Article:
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bibliography * The PainScience Bibliography contains plain language summaries of thousands of scientific papers and others sources, like a specialized blog. This page is about a single scientific paper in the bibliography, Baker 2001.

A review of therapeutic ultrasound: biophysical effects

updated
Baker KG, Robertson VJ, Duck FA. A review of therapeutic ultrasound: biophysical effects. Phys Ther. 2001 Jul;81(7):1351–8. PubMed #11444998.
Tags: devices, treatment

PainSci summary of Baker 2001?This page is one of thousands in the PainScience.com bibliography. It is not a general article: it is focussed on a single scientific paper, and it may provide only just enough context for the summary to make sense. Links to other papers and more general information are provided at the bottom of the page, as often as possible. ★★★★★?5-star ratings are for sentinel studies, excellent experiments with meaningful results. Ratings are a highly subjective opinion, and subject to revision at any time. If you think this paper has been incorrectly rated, please let me know.

From the abstract: “The frequently described biophysical effects of ultrasound either do not occur in vivo under therapeutic conditions or have not been proven to have a clinical effect under these conditions. This review reveals that there is currently insufficient biophysical evidence to provide a scientific foundation for the clinical use of therapeutic ultrasound for the treatment of people with pain and soft tissue injury.”

original abstract

Almost 2 decades ago, it was pointed out that physical therapists tended to overlook the tenuous nature of the scientific basis for the use of therapeutic ultrasound. The purpose of this review is to examine the literature regarding the biophysical effects of therapeutic ultrasound to determine whether these effects may be considered sufficient to provide a reason (biological rationale) for the use of insonation for the treatment of people with pain and soft tissue injury. This review does not discuss articles that examined the clinical usefulness of ultrasound (see article by Robertson and Baker titled "A Review of Therapeutic Ultrasound: Effectiveness Studies" in this issue). The frequently described biophysical effects of ultrasound either do not occur in vivo under therapeutic conditions or have not been proven to have a clinical effect under these conditions. This review reveals that there is currently insufficient biophysical evidence to provide a scientific foundation for the clinical use of therapeutic ultrasound for the treatment of people with pain and soft tissue injury.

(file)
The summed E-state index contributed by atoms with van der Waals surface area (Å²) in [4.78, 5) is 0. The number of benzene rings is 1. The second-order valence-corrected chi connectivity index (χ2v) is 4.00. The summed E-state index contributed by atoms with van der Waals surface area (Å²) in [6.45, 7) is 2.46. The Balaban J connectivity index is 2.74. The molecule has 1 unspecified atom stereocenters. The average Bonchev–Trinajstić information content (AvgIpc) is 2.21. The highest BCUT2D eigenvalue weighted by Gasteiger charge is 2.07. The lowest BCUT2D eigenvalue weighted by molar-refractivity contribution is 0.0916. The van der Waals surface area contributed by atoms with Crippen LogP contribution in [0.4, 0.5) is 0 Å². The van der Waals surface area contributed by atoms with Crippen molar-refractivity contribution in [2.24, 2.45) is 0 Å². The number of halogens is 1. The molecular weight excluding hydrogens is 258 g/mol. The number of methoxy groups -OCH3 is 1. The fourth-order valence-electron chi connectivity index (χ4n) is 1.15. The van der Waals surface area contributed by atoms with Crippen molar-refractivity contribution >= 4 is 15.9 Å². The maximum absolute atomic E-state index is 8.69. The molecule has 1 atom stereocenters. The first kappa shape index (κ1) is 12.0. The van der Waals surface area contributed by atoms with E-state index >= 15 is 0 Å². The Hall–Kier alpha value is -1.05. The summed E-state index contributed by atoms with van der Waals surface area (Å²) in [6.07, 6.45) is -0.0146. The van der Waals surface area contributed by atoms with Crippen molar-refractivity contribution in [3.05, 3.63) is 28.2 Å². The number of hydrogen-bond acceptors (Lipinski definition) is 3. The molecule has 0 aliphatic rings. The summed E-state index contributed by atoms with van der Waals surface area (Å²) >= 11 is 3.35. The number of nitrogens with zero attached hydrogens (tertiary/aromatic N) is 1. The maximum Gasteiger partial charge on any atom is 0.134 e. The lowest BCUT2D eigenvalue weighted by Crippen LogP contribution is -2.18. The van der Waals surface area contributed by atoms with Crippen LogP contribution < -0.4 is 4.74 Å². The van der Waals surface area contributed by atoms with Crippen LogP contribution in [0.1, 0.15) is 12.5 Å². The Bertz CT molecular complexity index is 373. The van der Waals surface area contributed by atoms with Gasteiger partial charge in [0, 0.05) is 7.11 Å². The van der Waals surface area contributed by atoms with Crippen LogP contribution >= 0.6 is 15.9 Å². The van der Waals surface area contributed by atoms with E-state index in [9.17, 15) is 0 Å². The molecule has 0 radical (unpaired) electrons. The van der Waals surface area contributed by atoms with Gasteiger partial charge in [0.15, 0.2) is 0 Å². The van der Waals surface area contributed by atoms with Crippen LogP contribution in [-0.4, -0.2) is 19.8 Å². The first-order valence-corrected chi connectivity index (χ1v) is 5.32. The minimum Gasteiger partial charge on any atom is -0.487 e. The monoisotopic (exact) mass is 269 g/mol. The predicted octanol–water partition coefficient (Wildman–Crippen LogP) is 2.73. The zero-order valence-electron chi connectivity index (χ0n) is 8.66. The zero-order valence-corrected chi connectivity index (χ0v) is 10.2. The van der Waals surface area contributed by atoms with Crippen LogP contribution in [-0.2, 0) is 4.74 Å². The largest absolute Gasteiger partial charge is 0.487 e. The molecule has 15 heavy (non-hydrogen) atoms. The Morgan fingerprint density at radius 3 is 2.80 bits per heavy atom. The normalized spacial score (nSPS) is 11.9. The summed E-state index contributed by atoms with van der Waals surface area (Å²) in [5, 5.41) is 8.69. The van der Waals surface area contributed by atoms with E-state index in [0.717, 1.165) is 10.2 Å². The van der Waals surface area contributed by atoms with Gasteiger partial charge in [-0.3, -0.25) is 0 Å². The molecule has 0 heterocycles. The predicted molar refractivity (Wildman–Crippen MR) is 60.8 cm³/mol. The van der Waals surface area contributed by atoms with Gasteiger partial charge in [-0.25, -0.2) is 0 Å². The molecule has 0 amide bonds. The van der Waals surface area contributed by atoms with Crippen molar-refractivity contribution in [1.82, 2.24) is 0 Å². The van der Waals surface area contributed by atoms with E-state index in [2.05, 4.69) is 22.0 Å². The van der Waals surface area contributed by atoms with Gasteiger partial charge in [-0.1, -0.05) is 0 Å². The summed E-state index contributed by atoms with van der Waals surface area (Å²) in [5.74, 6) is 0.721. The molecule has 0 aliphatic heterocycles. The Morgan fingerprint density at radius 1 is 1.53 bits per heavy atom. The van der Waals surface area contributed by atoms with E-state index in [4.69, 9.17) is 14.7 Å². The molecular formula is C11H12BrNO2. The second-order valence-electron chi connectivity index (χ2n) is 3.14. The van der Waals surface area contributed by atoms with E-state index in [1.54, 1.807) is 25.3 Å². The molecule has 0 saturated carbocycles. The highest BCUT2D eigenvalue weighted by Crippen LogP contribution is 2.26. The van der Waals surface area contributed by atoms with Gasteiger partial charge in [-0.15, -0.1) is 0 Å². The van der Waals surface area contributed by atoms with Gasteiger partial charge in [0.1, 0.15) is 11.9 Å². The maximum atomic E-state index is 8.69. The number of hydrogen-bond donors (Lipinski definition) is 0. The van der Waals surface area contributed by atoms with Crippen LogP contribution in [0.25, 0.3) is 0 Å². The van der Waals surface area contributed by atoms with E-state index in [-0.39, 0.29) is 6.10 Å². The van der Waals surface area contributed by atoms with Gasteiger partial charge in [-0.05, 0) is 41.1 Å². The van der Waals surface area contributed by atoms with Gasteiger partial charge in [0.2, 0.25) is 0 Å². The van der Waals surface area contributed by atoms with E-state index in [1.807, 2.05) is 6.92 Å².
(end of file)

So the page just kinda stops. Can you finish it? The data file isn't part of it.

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This page is part of the PainScience BIBLIOGRAPHY, which contains plain language summaries of thousands of scientific papers & others sources. It’s like a highly specialized blog.